1795       

9th. March Monday
Ann Bayley, widow of Daniel Bayley, and daughter of Thomas Butterworth, died March 9th, aged 82.(7)

March
The Manchester Gazette was printed and published by T. Bowden and William Cowdroy, in St. Mary’s Gate. March.(7)

24th. June Wednesday
Rev. Rowland Sandford, A.B., died at Harrogate, 24th June. He was junior curate of St. Ann’s, but on the death of Archdeacon Ward in 1785 became rector. He was an earnest promoter of Sunday schools. (Bardsley’s Memorials.) (See under date 1817.)(7)

31st. July Friday
There was some rioting from the scarcity of corn. In view of further anticipated disturbances an order was given that all public houses be closed by seven in the evening. Persons appearing in the streets after nine o’clock were liable to be called upon to give account of themselves. July 31.(7)

29th. September Tuesday
Timothy Wood died 29th September. He Was the keeper of the Hare and Hounds public-house, and was well known as the huntsman of the Manchester hounds.(7)

11th. December Sunday
The Manchester Billiard Club was formed in the Assembly Rooms, Mosley Street, December 11. It was discontinued December 13, 1850. (7)

28th. December Monday
As a protest against the conduct of the authorities in putting down public meetings for the discussion of political grievances, it is said that a “Thinking Club” was formed at the Coopers’ Arms, and that at the first meeting there were 300 present, and “silence prevailed for one hour.” December 28. (7)

December
The shock of an earthquake was felt at Manchester in December.(7)

1795
The Duke of Bridgewater’s canal completed at a cost of £220,000. James Brindley was the engineer of this remarkable undertaking, the story of which has been told by Dr. Smiles in his Lives of the Engineers.(7)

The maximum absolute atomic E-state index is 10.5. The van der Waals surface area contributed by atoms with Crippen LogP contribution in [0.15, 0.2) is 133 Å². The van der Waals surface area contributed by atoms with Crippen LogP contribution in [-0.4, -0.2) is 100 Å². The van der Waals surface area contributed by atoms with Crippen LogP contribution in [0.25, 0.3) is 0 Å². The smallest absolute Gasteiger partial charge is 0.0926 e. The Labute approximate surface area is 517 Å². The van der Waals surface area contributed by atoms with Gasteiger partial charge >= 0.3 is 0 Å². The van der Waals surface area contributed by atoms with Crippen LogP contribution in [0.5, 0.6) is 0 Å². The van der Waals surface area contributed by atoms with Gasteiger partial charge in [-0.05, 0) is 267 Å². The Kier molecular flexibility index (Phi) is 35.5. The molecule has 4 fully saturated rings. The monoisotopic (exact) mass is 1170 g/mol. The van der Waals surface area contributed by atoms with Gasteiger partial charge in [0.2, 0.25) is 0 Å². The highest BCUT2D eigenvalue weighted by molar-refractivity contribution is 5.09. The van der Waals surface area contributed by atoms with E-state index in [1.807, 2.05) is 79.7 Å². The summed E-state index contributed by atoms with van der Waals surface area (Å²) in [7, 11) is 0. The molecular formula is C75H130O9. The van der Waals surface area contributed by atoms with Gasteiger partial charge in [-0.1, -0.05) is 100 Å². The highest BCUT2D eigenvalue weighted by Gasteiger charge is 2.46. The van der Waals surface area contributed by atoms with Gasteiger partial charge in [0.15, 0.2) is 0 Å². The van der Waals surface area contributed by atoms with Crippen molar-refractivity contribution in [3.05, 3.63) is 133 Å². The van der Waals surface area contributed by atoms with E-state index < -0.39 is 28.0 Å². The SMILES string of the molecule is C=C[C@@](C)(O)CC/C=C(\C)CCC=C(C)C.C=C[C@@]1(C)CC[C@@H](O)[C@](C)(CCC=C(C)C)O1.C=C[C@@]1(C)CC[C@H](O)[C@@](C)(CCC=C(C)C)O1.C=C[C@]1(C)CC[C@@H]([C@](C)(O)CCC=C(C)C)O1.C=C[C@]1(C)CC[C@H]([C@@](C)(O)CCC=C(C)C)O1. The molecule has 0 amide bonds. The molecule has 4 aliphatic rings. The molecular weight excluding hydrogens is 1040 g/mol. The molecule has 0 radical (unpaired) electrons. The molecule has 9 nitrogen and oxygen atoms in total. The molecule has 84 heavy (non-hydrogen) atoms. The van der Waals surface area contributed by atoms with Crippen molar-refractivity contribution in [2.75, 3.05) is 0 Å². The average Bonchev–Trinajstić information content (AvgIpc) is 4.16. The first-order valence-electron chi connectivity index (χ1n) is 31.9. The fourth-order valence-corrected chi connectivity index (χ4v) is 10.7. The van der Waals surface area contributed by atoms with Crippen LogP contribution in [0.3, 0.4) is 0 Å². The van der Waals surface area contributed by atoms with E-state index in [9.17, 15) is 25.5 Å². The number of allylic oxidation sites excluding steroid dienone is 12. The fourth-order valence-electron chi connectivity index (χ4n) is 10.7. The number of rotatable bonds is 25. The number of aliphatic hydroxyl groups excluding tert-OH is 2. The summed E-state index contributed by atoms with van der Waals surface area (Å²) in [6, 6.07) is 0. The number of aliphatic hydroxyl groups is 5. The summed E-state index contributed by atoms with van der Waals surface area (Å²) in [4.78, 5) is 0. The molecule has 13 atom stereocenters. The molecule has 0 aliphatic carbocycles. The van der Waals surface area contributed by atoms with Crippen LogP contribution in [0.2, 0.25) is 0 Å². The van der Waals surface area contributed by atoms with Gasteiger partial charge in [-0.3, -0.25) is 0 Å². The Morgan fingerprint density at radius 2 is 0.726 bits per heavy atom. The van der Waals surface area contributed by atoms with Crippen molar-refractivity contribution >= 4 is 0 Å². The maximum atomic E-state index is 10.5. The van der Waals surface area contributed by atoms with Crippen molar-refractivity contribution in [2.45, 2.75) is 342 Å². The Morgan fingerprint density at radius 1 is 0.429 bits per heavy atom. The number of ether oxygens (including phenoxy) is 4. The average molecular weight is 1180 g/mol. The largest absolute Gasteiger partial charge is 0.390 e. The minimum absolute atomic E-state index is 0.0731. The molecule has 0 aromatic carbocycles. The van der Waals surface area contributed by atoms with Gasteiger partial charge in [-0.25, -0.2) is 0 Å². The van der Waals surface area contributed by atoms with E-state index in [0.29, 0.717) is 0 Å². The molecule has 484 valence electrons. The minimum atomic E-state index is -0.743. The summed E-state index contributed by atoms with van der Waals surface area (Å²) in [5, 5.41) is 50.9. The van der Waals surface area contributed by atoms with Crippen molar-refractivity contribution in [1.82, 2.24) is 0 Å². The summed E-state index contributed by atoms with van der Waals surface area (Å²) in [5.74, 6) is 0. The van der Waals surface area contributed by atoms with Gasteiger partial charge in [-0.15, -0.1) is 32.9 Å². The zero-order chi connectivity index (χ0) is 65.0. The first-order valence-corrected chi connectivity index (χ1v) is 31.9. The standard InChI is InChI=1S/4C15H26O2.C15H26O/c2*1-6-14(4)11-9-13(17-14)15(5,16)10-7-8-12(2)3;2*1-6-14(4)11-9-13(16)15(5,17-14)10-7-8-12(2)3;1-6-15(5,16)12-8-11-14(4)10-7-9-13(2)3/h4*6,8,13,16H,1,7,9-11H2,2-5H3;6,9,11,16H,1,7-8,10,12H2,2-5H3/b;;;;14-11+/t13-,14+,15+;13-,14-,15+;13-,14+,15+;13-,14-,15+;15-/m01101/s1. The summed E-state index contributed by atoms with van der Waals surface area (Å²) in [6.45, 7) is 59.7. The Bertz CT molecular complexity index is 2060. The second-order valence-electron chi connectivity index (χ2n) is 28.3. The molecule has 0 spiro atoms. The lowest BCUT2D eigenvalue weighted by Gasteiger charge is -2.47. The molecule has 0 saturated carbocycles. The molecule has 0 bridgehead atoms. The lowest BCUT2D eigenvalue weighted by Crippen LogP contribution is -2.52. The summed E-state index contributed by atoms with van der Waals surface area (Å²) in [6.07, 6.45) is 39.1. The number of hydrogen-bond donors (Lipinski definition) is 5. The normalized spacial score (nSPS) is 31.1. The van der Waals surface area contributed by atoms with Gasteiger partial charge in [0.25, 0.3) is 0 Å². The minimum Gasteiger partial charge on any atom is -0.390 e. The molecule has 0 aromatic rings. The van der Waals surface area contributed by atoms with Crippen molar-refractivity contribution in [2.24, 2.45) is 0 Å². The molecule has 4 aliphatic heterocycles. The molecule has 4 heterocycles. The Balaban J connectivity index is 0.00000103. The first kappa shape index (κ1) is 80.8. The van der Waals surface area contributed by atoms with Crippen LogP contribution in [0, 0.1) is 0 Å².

1795
The Friends’ Meeting house in Mount Street was built. The locality was then practically suburban, St. Peter’s Fields, the site of Peter Street and the Free Trade Hall, being an open space. The meeting house was rebuilt in 1828.(7)

1795
A pamphlet entitled an Appeal to the Inhabitants of Manchester and its Neighbourhood, was published. It was a protest against the Convention Bills for limiting the freedom of the press and the right of public meeting, and was signed by George Lloyd, George Philips, Samuel Greg, Dr. John Mitchell, and others. (Hibbert-Ware’s Life of S. Hibbert-Ware, p. 242.)(7)

1795
Mr. Robert Peel, the founder of the fortunes of the Peel family, died at Ardwick Green, aged 79. He is buried in St. John’s Church.(7)

1795
35 George III. cap. 53. Act to enable the trustees of certain lands in Manchester, Crumpsall, and Tetlow, called Clarke’s Charity Lands, to make leases for years upon rack rents, and also to grant building leases and make conveyances in fee of and upon all or any part of the said lands under reserved yearly rents.(7)

1795
35 George III. cap. 62. Act for amending an Act passed in the tenth year of the reign of His present Majesty, intituled an “Act to enable the trustees of the estates devised by William Hulme, Esquire, to grant building leases thereof, and to increase the number of Exhibitioners to Brasennose College, in Oxford, founded by the said testator, and for other purposes therein mentioned;” and to enable the trustees to convey in fee or grant leases for lives or for long terms of years with or without covenants for renewal, under reserved yearly rents, the said Trust Estates, and to enable the trustees to apply the trust monies in making such allowance to the Exhibitioners as may be thought proper, and for other purposes therein mentioned. (7)